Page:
ASPS accounts for less than one percent of soft tissue sarcomas and forms in tissues that connect, support, or surround the organs of the body. It is usually diagnosed in children and young adults, developing as a painless mass in the leg or buttock.
ASPS arises due to the breaking and joining of two chromosomes in tumor cells. An X chromosome, one of two sex chromosomes in humans, and one copy of chromosome 17, each lose a small piece, and the X chromosome piece becomes joined to the rest of chromosome 17. This process, called a chromosomal translocation, creates a fusion between two genes, ASPL (on chromosome 17) and TFE3 (on the X chromosome).When this fusion gene is expressed, the result is the formation of an aberrant fusion protein, ASPL-TFE3, not found in normal cells. The detection of this protein is used to confirm a diagnosis of ASPS, which is crucial in distinguishing it from other soft tissue sarcomas, but the protein’s exact role in disease progression is still unknown.
Even though researchers do not know the exact function of the fusion protein in this disease and therefore cannot target it directly, they do know that the cancer relies on the formation of new blood vessels to allow it to grow and spread throughout the body, especially the lungs, where multiple small nodules form. Because of this reliance on the vasculature (arrangement of blood vessels in the body), the scientists tested cediranib in ASPS because it is a drug that blocks the formation of new blood vessels.
AstraZeneca, the drug’s manufacturer, has tested the effect of cediranib in treating a variety of tumors, including lung and colorectal cancers, but ASPS is the first solid tumor that has demonstrated substantial tumor shrinkage. NCI’s Division of Cancer Treatment and Diagnosis (DCTD) supported the initial development of this drug using a cooperative research and development agreement, which is a contract between NCI and industry to further develop a technology for commercialization.
“It is unusual to see such high levels of tumor shrinkage in a cancer that traditionally has not responded to standard chemotherapy used for the treatment of sarcomas,” said Shivaani Kummar, M.D., head of early clinical trials development in DCTD. Standard chemotherapy for ASPS has shown no benefit or response.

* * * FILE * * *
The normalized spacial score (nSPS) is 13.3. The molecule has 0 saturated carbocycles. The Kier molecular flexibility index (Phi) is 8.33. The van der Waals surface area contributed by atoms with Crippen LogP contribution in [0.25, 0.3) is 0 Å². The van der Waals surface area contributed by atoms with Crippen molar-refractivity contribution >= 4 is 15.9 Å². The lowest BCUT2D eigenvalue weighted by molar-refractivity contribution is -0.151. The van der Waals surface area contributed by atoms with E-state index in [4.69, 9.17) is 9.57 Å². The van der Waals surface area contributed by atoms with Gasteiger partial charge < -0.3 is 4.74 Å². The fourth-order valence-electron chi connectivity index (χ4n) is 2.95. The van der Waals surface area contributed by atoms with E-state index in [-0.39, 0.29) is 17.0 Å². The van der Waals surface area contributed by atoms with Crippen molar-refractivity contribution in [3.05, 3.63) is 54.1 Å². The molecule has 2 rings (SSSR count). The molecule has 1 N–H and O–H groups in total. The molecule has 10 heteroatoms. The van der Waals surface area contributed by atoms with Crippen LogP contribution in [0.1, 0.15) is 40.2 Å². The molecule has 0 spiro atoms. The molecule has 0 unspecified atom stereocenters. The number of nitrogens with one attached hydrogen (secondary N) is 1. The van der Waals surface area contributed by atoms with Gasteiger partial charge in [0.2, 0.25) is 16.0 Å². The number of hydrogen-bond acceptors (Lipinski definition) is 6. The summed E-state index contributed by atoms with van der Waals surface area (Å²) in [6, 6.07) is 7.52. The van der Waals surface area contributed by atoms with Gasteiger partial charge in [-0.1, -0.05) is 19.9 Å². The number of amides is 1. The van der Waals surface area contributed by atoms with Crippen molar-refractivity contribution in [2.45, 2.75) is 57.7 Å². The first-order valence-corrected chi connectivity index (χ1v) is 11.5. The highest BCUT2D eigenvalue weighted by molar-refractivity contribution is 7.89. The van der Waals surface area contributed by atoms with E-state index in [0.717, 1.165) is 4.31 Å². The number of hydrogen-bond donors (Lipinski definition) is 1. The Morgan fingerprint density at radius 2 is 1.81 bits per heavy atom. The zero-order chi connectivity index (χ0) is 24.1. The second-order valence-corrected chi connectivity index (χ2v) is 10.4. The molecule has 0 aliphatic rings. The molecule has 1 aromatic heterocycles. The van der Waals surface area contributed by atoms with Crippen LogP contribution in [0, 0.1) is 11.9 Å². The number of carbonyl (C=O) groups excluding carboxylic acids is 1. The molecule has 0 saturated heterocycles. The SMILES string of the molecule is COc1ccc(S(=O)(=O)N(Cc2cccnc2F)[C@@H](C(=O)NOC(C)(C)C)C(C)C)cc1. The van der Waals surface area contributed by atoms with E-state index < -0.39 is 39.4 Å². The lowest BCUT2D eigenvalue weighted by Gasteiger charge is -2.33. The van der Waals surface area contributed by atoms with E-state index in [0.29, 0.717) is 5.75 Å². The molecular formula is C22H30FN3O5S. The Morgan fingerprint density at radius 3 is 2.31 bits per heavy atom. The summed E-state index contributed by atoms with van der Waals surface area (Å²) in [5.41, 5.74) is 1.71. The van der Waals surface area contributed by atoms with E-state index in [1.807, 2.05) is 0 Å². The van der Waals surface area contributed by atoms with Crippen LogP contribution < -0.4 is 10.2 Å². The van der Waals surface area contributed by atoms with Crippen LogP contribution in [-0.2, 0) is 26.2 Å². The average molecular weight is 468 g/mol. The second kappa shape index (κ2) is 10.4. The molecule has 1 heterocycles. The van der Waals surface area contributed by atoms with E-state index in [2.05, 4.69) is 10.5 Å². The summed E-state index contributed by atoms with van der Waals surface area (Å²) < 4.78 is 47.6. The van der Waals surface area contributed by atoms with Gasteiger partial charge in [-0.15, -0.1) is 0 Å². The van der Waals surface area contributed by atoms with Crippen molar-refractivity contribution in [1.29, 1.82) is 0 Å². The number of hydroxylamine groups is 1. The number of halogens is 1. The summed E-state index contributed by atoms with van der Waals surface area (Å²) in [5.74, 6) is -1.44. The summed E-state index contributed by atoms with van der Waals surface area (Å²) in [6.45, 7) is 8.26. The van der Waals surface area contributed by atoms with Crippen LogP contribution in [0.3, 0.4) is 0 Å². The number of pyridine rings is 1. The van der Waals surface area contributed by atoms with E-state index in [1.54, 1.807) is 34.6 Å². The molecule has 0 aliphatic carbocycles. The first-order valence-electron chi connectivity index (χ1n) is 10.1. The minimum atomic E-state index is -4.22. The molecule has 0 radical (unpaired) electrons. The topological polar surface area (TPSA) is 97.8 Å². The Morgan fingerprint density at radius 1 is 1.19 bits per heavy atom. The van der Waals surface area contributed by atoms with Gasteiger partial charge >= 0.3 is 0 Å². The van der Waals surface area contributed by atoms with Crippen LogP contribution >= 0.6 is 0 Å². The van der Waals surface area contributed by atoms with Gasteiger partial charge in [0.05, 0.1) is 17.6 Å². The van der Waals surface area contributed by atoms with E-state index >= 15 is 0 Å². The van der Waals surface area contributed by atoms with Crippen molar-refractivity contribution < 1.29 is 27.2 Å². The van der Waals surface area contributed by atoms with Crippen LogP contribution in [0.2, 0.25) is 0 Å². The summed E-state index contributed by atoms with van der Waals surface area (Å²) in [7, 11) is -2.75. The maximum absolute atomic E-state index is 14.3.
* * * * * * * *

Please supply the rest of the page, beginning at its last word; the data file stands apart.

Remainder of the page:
In this trial, 33 patients ranging in age from 19 to 59 received cediranib. Of these, more than 50 percent had tumor shrinkage, and some continued to receive the treatment more than a year later.
Importantly, the reported side effects of cediranib, that include hypertension and diarrhea, were manageable.
The collaborative abilities of two of NCI’s divisions, DCTD and NCI’s Center for Cancer Research (CCR), played an important role in evaluating this new agent’s potential for the treatment of this rare tumor. The ability to bring ASPS patients from across the country to CCR’s clinical facility on the NIH campus for treatment made patient accrual for a trial in this rare tumor possible, according to Kummar.
A follow up study coordinated by NCI and conducted at the NIH Clinical Center and at several other research facilities, including two NCI-designated Cancer Centers—Dana-Farber Comprehensive Cancer Center in Boston and M.D. Anderson Comprehensive Cancer Center in Houston—is planned to confirm these promising results. The trial will compare cediranib with sunitinib, another blood vessel growth inhibitor, in patients with ASPS.
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Reference: Phase II study of cediranib (AZD2171) in patients with alveolar soft part sarcoma. To learn more visit: http://1.usa.gov/la6iqN.